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EU and Britain say they'll take more time to hammer out Brexit deal

EU and Britain say they'll take more time to hammer out Brexit deal
British Prime Minister Theresa May arrives at the European Council headquarters in Brussels on Wednesday. (Aris Oikonomou / AFP/Getty Images)

Leaders from the European Union and Britain shrugged off a weekend negotiating debacle and previous deadlines Wednesday, giving themselves several more weeks to clinch a friendly divorce deal ahead of their separation.

After the EU insisted for months that this week's summit was a key meeting to get a deal, its Brexit negotiator, Michel Barnier, said, "[W]e need much time, much more time and we continue to work in the next weeks" with his British counterpart.

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British Prime Minister Theresa May also spoke about "working intensively over the next days and weeks" to achieve agreement that avoids a no-deal departure from the bloc on March 29 that could create chaos at the borders and in the economy. A deal must be sealed soon so parliaments have time to give their verdict on it.

Underscoring the newfound sense of non-urgency, Prime Minister Sebastian Kurz of Austria, which holds the rotating EU presidency, even spoke of the "coming weeks and months" to get a deal and sought to impose a soothing calm.

"There's no need to dramatize matters. It's always the case with negotiations, that in the end there are challenges," he said.

May addressed other EU leaders before they gathered for dinner — without her — to assess the state of Brexit talks. May urged her counterparts to redouble efforts to find a way to a deal.

"Politically speaking, a will was expressed to move forward and reach agreement but there was nothing substantively new in terms of content," European Parliament President Antonio Tajani told reporters in assessing the state of the negotiations.

On Tuesday, European Council President Donald Tusk implored May to present new ideas for resolving the tricky problem of how to keep the land border between the Republic of Ireland and the U.K.'s Northern Ireland friction-free once Britain no longer is an EU member.

Tusk advised May that "creative" thinking from Britain was required to avoid a hard border on the island of Ireland, the issue that has brought divorce negotiations to a standstill. EU leaders dismissed May's most recent proposal as unworkable.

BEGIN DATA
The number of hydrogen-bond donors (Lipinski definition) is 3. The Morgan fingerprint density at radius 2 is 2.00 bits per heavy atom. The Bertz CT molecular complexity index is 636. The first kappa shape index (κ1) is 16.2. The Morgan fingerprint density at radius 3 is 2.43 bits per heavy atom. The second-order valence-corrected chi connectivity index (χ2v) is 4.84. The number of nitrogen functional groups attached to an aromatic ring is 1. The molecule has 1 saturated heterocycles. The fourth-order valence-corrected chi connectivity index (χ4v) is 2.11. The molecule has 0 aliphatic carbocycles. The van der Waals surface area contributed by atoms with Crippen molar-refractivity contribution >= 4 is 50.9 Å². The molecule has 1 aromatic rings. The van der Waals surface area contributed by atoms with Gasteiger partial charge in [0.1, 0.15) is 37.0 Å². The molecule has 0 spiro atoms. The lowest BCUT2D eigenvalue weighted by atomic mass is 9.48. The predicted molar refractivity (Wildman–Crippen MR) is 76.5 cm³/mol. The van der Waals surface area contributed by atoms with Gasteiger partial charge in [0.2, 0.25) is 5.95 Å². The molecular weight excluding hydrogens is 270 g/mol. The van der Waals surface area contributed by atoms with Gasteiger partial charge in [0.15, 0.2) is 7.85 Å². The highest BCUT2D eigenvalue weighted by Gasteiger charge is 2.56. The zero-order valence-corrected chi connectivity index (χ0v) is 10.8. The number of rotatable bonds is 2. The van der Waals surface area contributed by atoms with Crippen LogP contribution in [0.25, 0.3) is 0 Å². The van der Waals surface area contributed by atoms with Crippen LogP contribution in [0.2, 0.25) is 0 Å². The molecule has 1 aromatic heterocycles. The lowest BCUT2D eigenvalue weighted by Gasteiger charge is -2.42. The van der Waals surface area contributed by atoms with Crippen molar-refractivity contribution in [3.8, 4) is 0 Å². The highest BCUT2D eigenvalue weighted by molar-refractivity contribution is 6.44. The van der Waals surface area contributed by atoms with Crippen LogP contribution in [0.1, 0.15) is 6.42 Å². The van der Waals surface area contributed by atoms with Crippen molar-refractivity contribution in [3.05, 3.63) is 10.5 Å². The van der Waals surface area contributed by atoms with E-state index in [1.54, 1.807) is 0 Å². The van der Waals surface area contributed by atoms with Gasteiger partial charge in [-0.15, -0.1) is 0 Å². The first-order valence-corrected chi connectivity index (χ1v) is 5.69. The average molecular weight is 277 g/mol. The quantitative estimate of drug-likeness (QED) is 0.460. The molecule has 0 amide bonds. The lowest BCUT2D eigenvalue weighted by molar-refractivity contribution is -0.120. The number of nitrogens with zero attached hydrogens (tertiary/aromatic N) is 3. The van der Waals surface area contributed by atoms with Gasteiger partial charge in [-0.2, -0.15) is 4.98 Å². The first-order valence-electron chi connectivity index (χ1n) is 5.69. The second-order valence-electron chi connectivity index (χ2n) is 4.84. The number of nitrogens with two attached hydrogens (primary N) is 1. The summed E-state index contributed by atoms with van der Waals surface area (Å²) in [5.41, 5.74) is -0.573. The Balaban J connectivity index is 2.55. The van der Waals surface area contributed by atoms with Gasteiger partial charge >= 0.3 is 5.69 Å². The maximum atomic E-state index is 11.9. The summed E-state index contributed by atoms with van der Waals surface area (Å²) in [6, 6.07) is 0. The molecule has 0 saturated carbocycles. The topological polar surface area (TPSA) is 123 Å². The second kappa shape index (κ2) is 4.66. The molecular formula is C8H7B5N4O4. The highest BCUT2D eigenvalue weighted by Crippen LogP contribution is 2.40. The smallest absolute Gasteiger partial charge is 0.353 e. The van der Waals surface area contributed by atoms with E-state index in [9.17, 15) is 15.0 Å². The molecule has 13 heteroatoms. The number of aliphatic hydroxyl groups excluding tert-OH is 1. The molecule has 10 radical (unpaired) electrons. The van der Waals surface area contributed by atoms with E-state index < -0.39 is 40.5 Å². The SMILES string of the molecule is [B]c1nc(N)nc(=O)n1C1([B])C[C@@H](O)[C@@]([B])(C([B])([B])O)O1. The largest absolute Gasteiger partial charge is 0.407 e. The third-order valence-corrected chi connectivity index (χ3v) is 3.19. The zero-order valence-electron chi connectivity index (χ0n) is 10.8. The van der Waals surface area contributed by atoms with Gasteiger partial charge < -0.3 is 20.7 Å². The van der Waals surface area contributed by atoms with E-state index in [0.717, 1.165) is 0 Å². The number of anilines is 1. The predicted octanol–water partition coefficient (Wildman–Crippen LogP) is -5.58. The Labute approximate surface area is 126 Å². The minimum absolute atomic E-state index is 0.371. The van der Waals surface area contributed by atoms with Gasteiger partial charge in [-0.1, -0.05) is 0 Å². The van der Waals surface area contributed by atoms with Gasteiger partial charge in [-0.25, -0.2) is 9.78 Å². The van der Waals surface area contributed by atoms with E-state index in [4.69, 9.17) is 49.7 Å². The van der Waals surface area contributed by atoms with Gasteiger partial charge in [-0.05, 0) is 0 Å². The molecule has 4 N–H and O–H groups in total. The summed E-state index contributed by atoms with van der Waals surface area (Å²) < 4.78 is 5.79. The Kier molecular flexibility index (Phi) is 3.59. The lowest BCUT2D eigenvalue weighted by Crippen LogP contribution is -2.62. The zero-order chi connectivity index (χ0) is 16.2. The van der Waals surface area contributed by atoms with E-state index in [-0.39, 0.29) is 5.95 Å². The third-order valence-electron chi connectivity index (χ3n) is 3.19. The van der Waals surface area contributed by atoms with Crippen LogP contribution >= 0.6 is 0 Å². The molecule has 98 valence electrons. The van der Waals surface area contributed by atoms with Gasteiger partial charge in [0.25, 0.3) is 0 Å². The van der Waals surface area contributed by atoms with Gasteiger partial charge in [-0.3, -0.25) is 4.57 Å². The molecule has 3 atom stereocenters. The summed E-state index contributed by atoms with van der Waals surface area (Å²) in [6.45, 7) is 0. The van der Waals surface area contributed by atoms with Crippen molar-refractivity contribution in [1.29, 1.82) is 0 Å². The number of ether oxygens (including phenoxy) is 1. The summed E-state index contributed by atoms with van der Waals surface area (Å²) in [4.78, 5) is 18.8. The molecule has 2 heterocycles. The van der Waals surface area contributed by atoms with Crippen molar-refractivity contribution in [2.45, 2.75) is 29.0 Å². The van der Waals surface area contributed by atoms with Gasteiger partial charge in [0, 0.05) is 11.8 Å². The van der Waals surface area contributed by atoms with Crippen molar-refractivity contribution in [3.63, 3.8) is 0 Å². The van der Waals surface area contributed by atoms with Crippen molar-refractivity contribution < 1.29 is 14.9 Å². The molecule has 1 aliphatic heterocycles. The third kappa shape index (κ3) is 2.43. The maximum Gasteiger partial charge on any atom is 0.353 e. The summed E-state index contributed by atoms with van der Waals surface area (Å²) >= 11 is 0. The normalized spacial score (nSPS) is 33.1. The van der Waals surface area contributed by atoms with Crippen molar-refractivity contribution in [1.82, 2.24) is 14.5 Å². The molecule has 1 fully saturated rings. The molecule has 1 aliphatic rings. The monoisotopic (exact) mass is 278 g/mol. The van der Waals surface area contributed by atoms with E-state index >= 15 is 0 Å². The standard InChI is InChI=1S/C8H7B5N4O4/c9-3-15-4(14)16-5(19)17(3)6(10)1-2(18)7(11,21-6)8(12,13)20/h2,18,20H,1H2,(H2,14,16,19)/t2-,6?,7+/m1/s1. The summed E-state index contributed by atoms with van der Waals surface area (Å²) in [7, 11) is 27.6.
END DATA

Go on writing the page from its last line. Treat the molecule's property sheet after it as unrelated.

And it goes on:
But when the prime minister was asked in the House of Commons earlier Wednesday whether her government's blueprint for an amicable divorce was dead, May replied: "The answer is no."

The summit in Brussels had long been seen as the "moment of truth" in the two-year Brexit process. But after urgent talks about the Irish border ended Sunday without producing a breakthrough, Wednesday's gathering looked more like a therapeutic bonding session than an occasion to celebrate.

The timeline for a deal has slipped into November, or even December, when another EU summit is scheduled.

"Today there will be no breakthrough," said Lithuanian President Dalia Grybauskaite. She said 2½ years after Britain's Brexit referendum, the country had still not explained clearly how it wants to leave the EU.

"Today, we do not know what they want," she said. "They do not know themselves what they really want. That is the problem."

At present, the two sides are proposing that Britain remain inside the EU single market and bound by its rules after it leaves the bloc in March until December 2020, to give time for new trade relations to be set up.

Many suspect that will not be enough time, which has led the EU to demand a "backstop" to ensure there are no customs posts or other controls along the currently invisible border between Northern Ireland and Ireland.

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EU leaders have recently suggested that the transition period could be extended by a year to December 2021 to provide more time for a trade deal to be forged that would make the backstop unnecessary.

Britain says it has not asked for an extension, but May has not yet come up with proposals for unblocking the Irish border logjam. She is hemmed in by pro-Brexit members of her Conservative Party, who oppose any more compromises with the bloc, and by her parliamentary allies in Northern Ireland's Democratic Unionist Party, who insist a solution can't include customs checks between Northern Ireland and the rest of the U.K.

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